Re: A question on ETOPS requirements

Date:         10 Dec 97 04:05:01 
From:         faurecm@halcyon.com (C. Marin Faure)
Organization: Northwest Nexus Inc.
References:   1 2 3 4
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In article <airliners.1997.2793@ohare.Chicago.COM>,
robinjohnson@southcom.com.au (Robin Johnson) wrote:

> kls@ohare.Chicago.COM (Karl Swartz) wrote:
> (various things about ETOPS rules)
>
> Yes, but surely the real question is, who enforces this.  Does the
> Captain decide to declare the flight non-ETOPS because both engines
> were filled with oil from the same can, as he might have to if one of
> various specific pieces of equipment were u/s, and so have to fly by
> an indirect route? (Not easy on some routes!)
> To take the example of an airline that is running both ETOPS and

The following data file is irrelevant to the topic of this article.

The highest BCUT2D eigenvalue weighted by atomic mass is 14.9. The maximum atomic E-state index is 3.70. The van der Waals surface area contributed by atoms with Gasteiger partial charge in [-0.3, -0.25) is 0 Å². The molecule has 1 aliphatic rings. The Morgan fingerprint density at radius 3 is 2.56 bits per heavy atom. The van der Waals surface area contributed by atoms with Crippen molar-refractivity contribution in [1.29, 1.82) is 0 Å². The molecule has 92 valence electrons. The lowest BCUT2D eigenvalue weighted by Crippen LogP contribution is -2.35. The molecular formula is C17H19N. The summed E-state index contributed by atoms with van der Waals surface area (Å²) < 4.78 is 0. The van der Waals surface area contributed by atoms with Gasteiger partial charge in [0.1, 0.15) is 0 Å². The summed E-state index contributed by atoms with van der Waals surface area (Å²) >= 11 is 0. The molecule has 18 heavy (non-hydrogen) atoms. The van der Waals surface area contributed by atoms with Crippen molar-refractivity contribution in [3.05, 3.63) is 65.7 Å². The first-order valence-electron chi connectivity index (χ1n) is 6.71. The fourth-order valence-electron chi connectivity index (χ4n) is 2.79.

> non-ETOPS flights with the same aircraft model at the same airport,
> does someone authorise each departure and make the necessary
> procedural checks?

Airlines that fly ETOPS have very extensive operational procedures
governing their ETOPS flights.  It's not the captain's decision whether or
not to declare a flight non-ETOPS.  The flight's status is determined by
the airline's very rigorously-enforced ETOPS guidelines.  The person
responsible for releasing an ETOPS flight probably varies from airline to
airline, but at the ones at which I've filmed it's been a Dispatch
function.  Most people do not realize this, but while the airplane is
obviously an important part of the ETOPS picture, it's not the only part.
In fact, the airline's operations, maintenance, and systems monitoring
functions come under much more scrutiny than the airplanes themselves.
Simply purchasing an ETOPS airplane does not allow an airline to fly
ETOPS.

C. Marin Faure
  author, Flying A Floatplane